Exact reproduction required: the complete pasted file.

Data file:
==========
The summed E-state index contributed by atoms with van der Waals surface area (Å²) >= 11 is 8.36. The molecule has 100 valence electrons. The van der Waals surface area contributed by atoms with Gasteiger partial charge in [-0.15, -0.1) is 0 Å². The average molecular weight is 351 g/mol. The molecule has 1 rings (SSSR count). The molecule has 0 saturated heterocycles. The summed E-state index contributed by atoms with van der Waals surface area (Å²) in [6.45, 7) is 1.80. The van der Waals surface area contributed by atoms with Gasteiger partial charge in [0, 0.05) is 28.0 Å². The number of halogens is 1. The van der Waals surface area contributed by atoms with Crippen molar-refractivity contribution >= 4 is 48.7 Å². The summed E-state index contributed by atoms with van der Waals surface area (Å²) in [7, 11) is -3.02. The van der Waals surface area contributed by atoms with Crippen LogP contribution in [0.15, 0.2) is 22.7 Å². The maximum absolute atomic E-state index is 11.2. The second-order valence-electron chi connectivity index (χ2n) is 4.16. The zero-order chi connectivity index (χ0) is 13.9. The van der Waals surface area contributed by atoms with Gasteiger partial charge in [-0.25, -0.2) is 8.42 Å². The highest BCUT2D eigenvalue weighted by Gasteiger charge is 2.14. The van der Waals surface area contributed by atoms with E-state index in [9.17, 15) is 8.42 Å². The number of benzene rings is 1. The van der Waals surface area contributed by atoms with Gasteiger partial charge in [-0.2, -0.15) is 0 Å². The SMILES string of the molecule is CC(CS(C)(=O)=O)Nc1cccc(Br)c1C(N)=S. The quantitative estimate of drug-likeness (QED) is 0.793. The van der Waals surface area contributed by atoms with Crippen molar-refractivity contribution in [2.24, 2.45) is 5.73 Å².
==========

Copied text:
The summed E-state index contributed by atoms with van der Waals surface area (Å²) >= 11 is 8.36. The molecule has 100 valence electrons. The van der Waals surface area contributed by atoms with Gasteiger partial charge in [-0.15, -0.1) is 0 Å². The average molecular weight is 351 g/mol. The molecule has 1 rings (SSSR count). The molecule has 0 saturated heterocycles. The summed E-state index contributed by atoms with van der Waals surface area (Å²) in [6.45, 7) is 1.80. The van der Waals surface area contributed by atoms with Gasteiger partial charge in [0, 0.05) is 28.0 Å². The number of halogens is 1. The van der Waals surface area contributed by atoms with Crippen molar-refractivity contribution >= 4 is 48.7 Å². The summed E-state index contributed by atoms with van der Waals surface area (Å²) in [7, 11) is -3.02. The van der Waals surface area contributed by atoms with Crippen LogP contribution in [0.15, 0.2) is 22.7 Å². The maximum absolute atomic E-state index is 11.2. The second-order valence-electron chi connectivity index (χ2n) is 4.16. The zero-order chi connectivity index (χ0) is 13.9. The van der Waals surface area contributed by atoms with Gasteiger partial charge in [-0.25, -0.2) is 8.42 Å². The highest BCUT2D eigenvalue weighted by Gasteiger charge is 2.14. The van der Waals surface area contributed by atoms with E-state index in [9.17, 15) is 8.42 Å². The number of benzene rings is 1. The van der Waals surface area contributed by atoms with Gasteiger partial charge in [-0.2, -0.15) is 0 Å². The SMILES string of the molecule is CC(CS(C)(=O)=O)Nc1cccc(Br)c1C(N)=S. The quantitative estimate of drug-likeness (QED) is 0.793. The van der Waals surface area contributed by atoms with Crippen molar-refractivity contribution in [2.24, 2.45) is 5.73 Å².